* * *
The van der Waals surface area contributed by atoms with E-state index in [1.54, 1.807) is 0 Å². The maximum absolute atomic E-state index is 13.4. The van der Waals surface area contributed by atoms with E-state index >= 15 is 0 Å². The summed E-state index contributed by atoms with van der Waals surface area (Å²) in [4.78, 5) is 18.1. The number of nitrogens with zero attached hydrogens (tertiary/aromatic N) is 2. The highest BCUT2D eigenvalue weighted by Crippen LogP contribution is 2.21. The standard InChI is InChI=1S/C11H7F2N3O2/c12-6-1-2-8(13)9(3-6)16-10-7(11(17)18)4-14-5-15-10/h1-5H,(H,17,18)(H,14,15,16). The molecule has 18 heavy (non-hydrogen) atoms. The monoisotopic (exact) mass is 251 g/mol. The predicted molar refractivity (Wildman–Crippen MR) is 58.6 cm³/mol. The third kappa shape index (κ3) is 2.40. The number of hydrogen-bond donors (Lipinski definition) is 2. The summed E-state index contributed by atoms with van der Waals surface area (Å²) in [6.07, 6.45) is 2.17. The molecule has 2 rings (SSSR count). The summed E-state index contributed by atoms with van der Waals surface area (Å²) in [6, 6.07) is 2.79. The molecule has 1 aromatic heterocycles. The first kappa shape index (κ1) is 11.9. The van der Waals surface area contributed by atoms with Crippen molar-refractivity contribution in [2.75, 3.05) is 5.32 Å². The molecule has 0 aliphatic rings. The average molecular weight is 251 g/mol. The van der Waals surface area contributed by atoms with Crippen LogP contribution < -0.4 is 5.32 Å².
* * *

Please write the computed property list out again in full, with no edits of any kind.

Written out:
The van der Waals surface area contributed by atoms with E-state index in [1.54, 1.807) is 0 Å². The maximum absolute atomic E-state index is 13.4. The van der Waals surface area contributed by atoms with E-state index >= 15 is 0 Å². The summed E-state index contributed by atoms with van der Waals surface area (Å²) in [4.78, 5) is 18.1. The number of nitrogens with zero attached hydrogens (tertiary/aromatic N) is 2. The highest BCUT2D eigenvalue weighted by Crippen LogP contribution is 2.21. The standard InChI is InChI=1S/C11H7F2N3O2/c12-6-1-2-8(13)9(3-6)16-10-7(11(17)18)4-14-5-15-10/h1-5H,(H,17,18)(H,14,15,16). The molecule has 18 heavy (non-hydrogen) atoms. The monoisotopic (exact) mass is 251 g/mol. The predicted molar refractivity (Wildman–Crippen MR) is 58.6 cm³/mol. The third kappa shape index (κ3) is 2.40. The number of hydrogen-bond donors (Lipinski definition) is 2. The summed E-state index contributed by atoms with van der Waals surface area (Å²) in [6.07, 6.45) is 2.17. The molecule has 2 rings (SSSR count). The summed E-state index contributed by atoms with van der Waals surface area (Å²) in [6, 6.07) is 2.79. The molecule has 1 aromatic heterocycles. The first kappa shape index (κ1) is 11.9. The van der Waals surface area contributed by atoms with Crippen molar-refractivity contribution in [2.75, 3.05) is 5.32 Å². The molecule has 0 aliphatic rings. The average molecular weight is 251 g/mol. The van der Waals surface area contributed by atoms with Crippen LogP contribution < -0.4 is 5.32 Å².